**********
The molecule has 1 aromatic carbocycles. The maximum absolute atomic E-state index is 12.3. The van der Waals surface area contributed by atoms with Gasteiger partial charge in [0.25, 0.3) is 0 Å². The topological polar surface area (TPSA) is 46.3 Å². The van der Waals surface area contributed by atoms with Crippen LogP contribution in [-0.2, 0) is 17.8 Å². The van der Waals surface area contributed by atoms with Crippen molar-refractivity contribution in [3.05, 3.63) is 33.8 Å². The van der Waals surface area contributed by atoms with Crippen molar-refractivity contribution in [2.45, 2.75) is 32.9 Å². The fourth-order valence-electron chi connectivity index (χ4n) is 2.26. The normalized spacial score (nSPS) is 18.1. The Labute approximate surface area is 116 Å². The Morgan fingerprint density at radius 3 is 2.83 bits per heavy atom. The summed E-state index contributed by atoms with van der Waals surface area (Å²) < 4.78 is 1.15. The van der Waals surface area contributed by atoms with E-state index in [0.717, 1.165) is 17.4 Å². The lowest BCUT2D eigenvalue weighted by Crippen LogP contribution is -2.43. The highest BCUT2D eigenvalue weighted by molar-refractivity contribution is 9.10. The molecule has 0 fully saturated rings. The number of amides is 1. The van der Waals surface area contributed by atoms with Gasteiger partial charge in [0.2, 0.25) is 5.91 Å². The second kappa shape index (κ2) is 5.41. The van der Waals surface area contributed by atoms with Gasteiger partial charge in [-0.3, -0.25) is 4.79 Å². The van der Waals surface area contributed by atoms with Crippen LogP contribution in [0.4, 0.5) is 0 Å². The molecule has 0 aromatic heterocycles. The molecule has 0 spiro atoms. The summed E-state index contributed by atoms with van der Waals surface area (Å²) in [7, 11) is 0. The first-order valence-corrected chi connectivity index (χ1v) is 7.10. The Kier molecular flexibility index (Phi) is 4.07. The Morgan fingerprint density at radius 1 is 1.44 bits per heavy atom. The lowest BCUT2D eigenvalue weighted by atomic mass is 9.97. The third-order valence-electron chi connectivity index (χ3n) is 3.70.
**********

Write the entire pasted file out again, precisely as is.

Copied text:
The molecule has 1 aromatic carbocycles. The maximum absolute atomic E-state index is 12.3. The van der Waals surface area contributed by atoms with Gasteiger partial charge in [0.25, 0.3) is 0 Å². The topological polar surface area (TPSA) is 46.3 Å². The van der Waals surface area contributed by atoms with Crippen LogP contribution in [-0.2, 0) is 17.8 Å². The van der Waals surface area contributed by atoms with Crippen molar-refractivity contribution in [3.05, 3.63) is 33.8 Å². The van der Waals surface area contributed by atoms with Crippen molar-refractivity contribution in [2.45, 2.75) is 32.9 Å². The fourth-order valence-electron chi connectivity index (χ4n) is 2.26. The normalized spacial score (nSPS) is 18.1. The Labute approximate surface area is 116 Å². The Morgan fingerprint density at radius 3 is 2.83 bits per heavy atom. The summed E-state index contributed by atoms with van der Waals surface area (Å²) < 4.78 is 1.15. The van der Waals surface area contributed by atoms with E-state index in [0.717, 1.165) is 17.4 Å². The lowest BCUT2D eigenvalue weighted by Crippen LogP contribution is -2.43. The highest BCUT2D eigenvalue weighted by molar-refractivity contribution is 9.10. The molecule has 0 fully saturated rings. The number of amides is 1. The van der Waals surface area contributed by atoms with Gasteiger partial charge in [0.2, 0.25) is 5.91 Å². The second kappa shape index (κ2) is 5.41. The van der Waals surface area contributed by atoms with Gasteiger partial charge in [-0.3, -0.25) is 4.79 Å². The van der Waals surface area contributed by atoms with Crippen LogP contribution in [0.4, 0.5) is 0 Å². The molecule has 0 aromatic heterocycles. The molecule has 0 spiro atoms. The summed E-state index contributed by atoms with van der Waals surface area (Å²) in [7, 11) is 0. The first-order valence-corrected chi connectivity index (χ1v) is 7.10. The Kier molecular flexibility index (Phi) is 4.07. The Morgan fingerprint density at radius 1 is 1.44 bits per heavy atom. The lowest BCUT2D eigenvalue weighted by atomic mass is 9.97. The third-order valence-electron chi connectivity index (χ3n) is 3.70.